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ESG Sector Review: Nuclear Power
ESG Sector Review: Nuclear Power
Nuclear power does not use fossil fuels and is hence considered a low carbon energy source. As the world transitions to a low carbon economy, nuclear may therefore have a key part to play in decarbonising the global energy mix. However, what are the ESG considerations that come at play with regards to the operations of nuclear power plants? Despite the pivotal role of nuclear power in a low carbon energy mix, what are the current regulations and green finance taxonomy developments around categorising nuclear power as ‘green’ investments?
Nuclear as a Low Carbon Energy Source
Nuclear is a ‘clean’ energy source as it is a carbon free source of power. It is also estimated to have low life-cycle emissions, similar to wind power at 12g/kWh.1 The International Energy Agency (IEA)’s net zero scenario assumes global nuclear output to rise steadily by 40% to 2030 and doubling by 2050, though its overall share of generation is below 10% globally in 2050. At its peak in the early 2030s, global nuclear capacity additions will reach 30GW per year, which is 5-times the rate of the past decade.2 The approval process for extending existing nuclear power plants or constructing new ones would need to be starting within the next few years to meet those growth rates.
Many countries have included nuclear power in their national net zero or clean energy strategies. For example, the Biden administration stated in its Long Term Climate Strategy that "existing nuclear generation remains in operation and could see growth in the 2030s and 2040s".3 The UK budget also budgeted up to £1.7 billion of direct government funding to enable a large-scale nuclear plant.4 As reported in the 14th Five Year Plan, China has nuclear capacity goals of 70 GW by 2025, and energy mix goals to achieve 20% non-fossil fuels by 2030 of which 8-10% will be from nuclear.5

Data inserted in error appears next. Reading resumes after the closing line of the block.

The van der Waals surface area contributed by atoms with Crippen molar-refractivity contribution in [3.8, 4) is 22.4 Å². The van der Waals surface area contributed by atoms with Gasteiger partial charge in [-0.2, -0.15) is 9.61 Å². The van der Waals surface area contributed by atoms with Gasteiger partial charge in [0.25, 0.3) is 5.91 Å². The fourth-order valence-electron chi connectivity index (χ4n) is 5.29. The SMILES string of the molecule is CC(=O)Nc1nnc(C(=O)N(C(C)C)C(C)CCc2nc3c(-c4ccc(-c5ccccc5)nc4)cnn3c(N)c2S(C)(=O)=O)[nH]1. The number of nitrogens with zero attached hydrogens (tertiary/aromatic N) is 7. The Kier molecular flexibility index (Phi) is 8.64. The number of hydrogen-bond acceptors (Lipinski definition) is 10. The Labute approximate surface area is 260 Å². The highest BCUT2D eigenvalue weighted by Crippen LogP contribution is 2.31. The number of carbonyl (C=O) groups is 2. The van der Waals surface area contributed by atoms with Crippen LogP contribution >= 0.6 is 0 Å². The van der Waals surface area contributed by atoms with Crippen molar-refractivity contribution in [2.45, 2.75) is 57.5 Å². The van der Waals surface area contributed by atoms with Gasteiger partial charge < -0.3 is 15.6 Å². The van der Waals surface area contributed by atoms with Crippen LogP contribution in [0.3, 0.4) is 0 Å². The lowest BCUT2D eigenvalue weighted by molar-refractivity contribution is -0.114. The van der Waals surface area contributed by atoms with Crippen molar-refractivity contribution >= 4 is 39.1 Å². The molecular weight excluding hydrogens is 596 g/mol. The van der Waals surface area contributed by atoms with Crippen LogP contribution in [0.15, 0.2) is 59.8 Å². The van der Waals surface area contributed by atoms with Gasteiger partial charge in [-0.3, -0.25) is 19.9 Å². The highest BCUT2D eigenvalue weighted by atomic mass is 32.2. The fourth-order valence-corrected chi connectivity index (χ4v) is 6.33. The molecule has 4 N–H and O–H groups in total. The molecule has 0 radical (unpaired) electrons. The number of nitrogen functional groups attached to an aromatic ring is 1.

Nuclear Power’s Operational Concerns
High Costs with Long Lead Times: Nuclear is well positioned as a baseload source of power due to its high relative capacity factor compared to other renewables. However, building nuclear power plant projects can take up to 15 years and is more expensive than solar and onshore wind in key economies. For new nuclear plants, the levelized cost of energy (LCOE) varies between $65/MWh (in China) to $150/MWh (in UK) depending on the location.6
Water Intensive: Nuclear energy is the most water intensive form of power generation, requiring close to 40 million cubic meters of water per Terawatt-hour (TWh) of energy.7 Water is drawn and heated to create steam to power turbines, and then to cool the steam back to water again.
Toxic Nuclear Waste: The waste created from nuclear power generation is highly toxic and can remain radioactive for thousands of years. There is currently no solution for permanent storage of nuclear waste. Currently, the most widely accepted temporary storage solution is to dispose of nuclear waste in deep underground repositories in stable geological formations.
Risk of Operational Accidents: Accidents in and around nuclear power plants can be particularly serious to any living organisms due to the long-term consequences of exposure to radioactivity. The 1986 Chernobyl disaster in Ukraine resulted in the death of two employees died during the explosion and further 28 deaths within a few weeks due to acute radiation syndrome. In 2011 Fukushima, a tsunami disabled the power supply and cooling of three nuclear reactors (one of its unit was at the age of 40; current operational nuclear fleet is aged between 31 and 40), resulting in high radioactive releases.8
Nuclear Power in ESG Investing
Green Finance Taxonomy: When it comes to green finance taxonomy, the China Green Bond Projects Catalogue includes nuclear power in its taxonomy of green activities.9 The EU Green Taxonomy is still finalising whether nuclear will be included; as of December 2021, the European Commission has proposed (in draft) to allow certain gas and nuclear projects10 to be included in the EU “sustainable finance taxonomy”.11 There has been a lot of debate within the EU, since the release of the said draft consultation, with divided views on labeling gas and nuclear as “green” fuels for sustainable investments to mitigate the high-cost burden of energy transition over the coming decade. For example, the German government expressed its position of “a clear no” to include nuclear power in the taxonomy.12
Exclusions: Exclusion policies (whereby investors exclude certain sectors from investments due to the controversial nature business activities) may sometimes include nuclear. Morgan Stanley’s recent survey of ~580 investors showed 19% of survey participants applied a nuclear exclusionary policy13; 29% of European investors, 12% in Asia Pacific and 8% in North America by region.14
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